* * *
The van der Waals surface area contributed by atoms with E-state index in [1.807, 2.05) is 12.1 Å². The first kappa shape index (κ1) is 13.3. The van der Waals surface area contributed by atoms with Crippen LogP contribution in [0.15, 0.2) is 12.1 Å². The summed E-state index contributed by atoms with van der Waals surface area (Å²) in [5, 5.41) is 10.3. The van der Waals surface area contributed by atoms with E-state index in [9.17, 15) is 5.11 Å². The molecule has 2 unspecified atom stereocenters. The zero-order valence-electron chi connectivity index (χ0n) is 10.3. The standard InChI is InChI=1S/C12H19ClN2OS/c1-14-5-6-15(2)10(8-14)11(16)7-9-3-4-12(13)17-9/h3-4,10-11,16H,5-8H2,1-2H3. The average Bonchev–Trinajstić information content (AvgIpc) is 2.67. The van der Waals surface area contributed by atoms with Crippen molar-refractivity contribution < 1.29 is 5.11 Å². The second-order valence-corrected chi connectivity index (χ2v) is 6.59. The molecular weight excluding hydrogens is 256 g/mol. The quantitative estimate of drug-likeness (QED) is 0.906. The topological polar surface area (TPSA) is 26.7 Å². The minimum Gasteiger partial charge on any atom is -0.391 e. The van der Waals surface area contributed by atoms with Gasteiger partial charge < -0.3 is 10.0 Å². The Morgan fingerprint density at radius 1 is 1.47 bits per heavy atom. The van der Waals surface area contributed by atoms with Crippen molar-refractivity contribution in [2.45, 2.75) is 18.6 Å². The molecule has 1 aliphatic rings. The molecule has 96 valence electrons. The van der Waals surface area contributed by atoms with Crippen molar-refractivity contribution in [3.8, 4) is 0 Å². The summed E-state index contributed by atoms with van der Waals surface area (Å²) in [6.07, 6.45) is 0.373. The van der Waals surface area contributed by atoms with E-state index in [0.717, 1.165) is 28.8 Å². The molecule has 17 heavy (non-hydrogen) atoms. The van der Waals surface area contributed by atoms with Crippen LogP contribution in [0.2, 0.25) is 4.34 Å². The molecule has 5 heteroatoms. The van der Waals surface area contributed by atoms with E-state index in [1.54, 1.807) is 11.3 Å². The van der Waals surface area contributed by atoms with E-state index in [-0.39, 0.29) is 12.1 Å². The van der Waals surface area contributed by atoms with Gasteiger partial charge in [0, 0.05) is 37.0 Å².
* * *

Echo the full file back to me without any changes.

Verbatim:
The van der Waals surface area contributed by atoms with E-state index in [1.807, 2.05) is 12.1 Å². The first kappa shape index (κ1) is 13.3. The van der Waals surface area contributed by atoms with Crippen LogP contribution in [0.15, 0.2) is 12.1 Å². The summed E-state index contributed by atoms with van der Waals surface area (Å²) in [5, 5.41) is 10.3. The van der Waals surface area contributed by atoms with E-state index in [9.17, 15) is 5.11 Å². The molecule has 2 unspecified atom stereocenters. The zero-order valence-electron chi connectivity index (χ0n) is 10.3. The standard InChI is InChI=1S/C12H19ClN2OS/c1-14-5-6-15(2)10(8-14)11(16)7-9-3-4-12(13)17-9/h3-4,10-11,16H,5-8H2,1-2H3. The average Bonchev–Trinajstić information content (AvgIpc) is 2.67. The van der Waals surface area contributed by atoms with Crippen molar-refractivity contribution < 1.29 is 5.11 Å². The second-order valence-corrected chi connectivity index (χ2v) is 6.59. The molecular weight excluding hydrogens is 256 g/mol. The quantitative estimate of drug-likeness (QED) is 0.906. The topological polar surface area (TPSA) is 26.7 Å². The minimum Gasteiger partial charge on any atom is -0.391 e. The van der Waals surface area contributed by atoms with Gasteiger partial charge < -0.3 is 10.0 Å². The Morgan fingerprint density at radius 1 is 1.47 bits per heavy atom. The van der Waals surface area contributed by atoms with Crippen molar-refractivity contribution in [2.45, 2.75) is 18.6 Å². The molecule has 1 aliphatic rings. The molecule has 96 valence electrons. The van der Waals surface area contributed by atoms with Crippen molar-refractivity contribution in [3.8, 4) is 0 Å². The summed E-state index contributed by atoms with van der Waals surface area (Å²) in [6.07, 6.45) is 0.373. The van der Waals surface area contributed by atoms with E-state index in [0.717, 1.165) is 28.8 Å². The molecule has 17 heavy (non-hydrogen) atoms. The van der Waals surface area contributed by atoms with Crippen LogP contribution in [0.2, 0.25) is 4.34 Å². The molecule has 5 heteroatoms. The van der Waals surface area contributed by atoms with E-state index in [1.54, 1.807) is 11.3 Å². The van der Waals surface area contributed by atoms with E-state index in [-0.39, 0.29) is 12.1 Å². The van der Waals surface area contributed by atoms with Gasteiger partial charge in [0, 0.05) is 37.0 Å².